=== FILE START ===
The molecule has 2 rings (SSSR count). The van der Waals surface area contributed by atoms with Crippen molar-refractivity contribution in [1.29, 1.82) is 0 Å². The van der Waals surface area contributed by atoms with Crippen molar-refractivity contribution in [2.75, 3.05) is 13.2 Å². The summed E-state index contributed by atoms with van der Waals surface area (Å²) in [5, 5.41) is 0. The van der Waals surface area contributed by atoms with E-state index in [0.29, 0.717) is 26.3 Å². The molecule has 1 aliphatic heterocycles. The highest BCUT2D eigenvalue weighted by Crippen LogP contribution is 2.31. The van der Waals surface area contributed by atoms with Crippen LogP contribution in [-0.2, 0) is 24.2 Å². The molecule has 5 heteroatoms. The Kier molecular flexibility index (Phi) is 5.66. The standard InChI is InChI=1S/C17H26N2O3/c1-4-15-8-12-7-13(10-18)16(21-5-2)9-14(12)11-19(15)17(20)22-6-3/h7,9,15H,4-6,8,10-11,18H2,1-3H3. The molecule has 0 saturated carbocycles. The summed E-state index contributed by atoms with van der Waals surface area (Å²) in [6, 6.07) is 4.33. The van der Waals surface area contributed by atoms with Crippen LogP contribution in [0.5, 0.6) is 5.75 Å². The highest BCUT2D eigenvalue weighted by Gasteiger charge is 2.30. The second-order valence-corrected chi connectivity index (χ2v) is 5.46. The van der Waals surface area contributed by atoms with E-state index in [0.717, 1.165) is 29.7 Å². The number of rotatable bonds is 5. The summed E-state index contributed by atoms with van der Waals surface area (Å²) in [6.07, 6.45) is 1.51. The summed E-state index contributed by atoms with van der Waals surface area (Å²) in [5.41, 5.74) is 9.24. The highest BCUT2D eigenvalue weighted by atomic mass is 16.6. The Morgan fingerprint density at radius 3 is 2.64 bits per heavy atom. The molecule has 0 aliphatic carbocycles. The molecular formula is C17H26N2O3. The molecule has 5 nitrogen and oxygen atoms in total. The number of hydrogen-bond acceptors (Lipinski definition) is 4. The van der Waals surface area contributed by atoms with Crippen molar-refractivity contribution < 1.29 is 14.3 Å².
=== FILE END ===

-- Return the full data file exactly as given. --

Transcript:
The molecule has 2 rings (SSSR count). The van der Waals surface area contributed by atoms with Crippen molar-refractivity contribution in [1.29, 1.82) is 0 Å². The van der Waals surface area contributed by atoms with Crippen molar-refractivity contribution in [2.75, 3.05) is 13.2 Å². The summed E-state index contributed by atoms with van der Waals surface area (Å²) in [5, 5.41) is 0. The van der Waals surface area contributed by atoms with E-state index in [0.29, 0.717) is 26.3 Å². The molecule has 1 aliphatic heterocycles. The highest BCUT2D eigenvalue weighted by Crippen LogP contribution is 2.31. The van der Waals surface area contributed by atoms with Crippen LogP contribution in [-0.2, 0) is 24.2 Å². The molecule has 5 heteroatoms. The Kier molecular flexibility index (Phi) is 5.66. The standard InChI is InChI=1S/C17H26N2O3/c1-4-15-8-12-7-13(10-18)16(21-5-2)9-14(12)11-19(15)17(20)22-6-3/h7,9,15H,4-6,8,10-11,18H2,1-3H3. The molecule has 0 saturated carbocycles. The summed E-state index contributed by atoms with van der Waals surface area (Å²) in [6, 6.07) is 4.33. The van der Waals surface area contributed by atoms with Crippen LogP contribution in [0.5, 0.6) is 5.75 Å². The highest BCUT2D eigenvalue weighted by Gasteiger charge is 2.30. The second-order valence-corrected chi connectivity index (χ2v) is 5.46. The van der Waals surface area contributed by atoms with E-state index in [0.717, 1.165) is 29.7 Å². The number of rotatable bonds is 5. The summed E-state index contributed by atoms with van der Waals surface area (Å²) in [6.07, 6.45) is 1.51. The summed E-state index contributed by atoms with van der Waals surface area (Å²) in [5.41, 5.74) is 9.24. The highest BCUT2D eigenvalue weighted by atomic mass is 16.6. The Morgan fingerprint density at radius 3 is 2.64 bits per heavy atom. The molecule has 0 aliphatic carbocycles. The molecular formula is C17H26N2O3. The molecule has 5 nitrogen and oxygen atoms in total. The number of hydrogen-bond acceptors (Lipinski definition) is 4. The van der Waals surface area contributed by atoms with Crippen molar-refractivity contribution < 1.29 is 14.3 Å².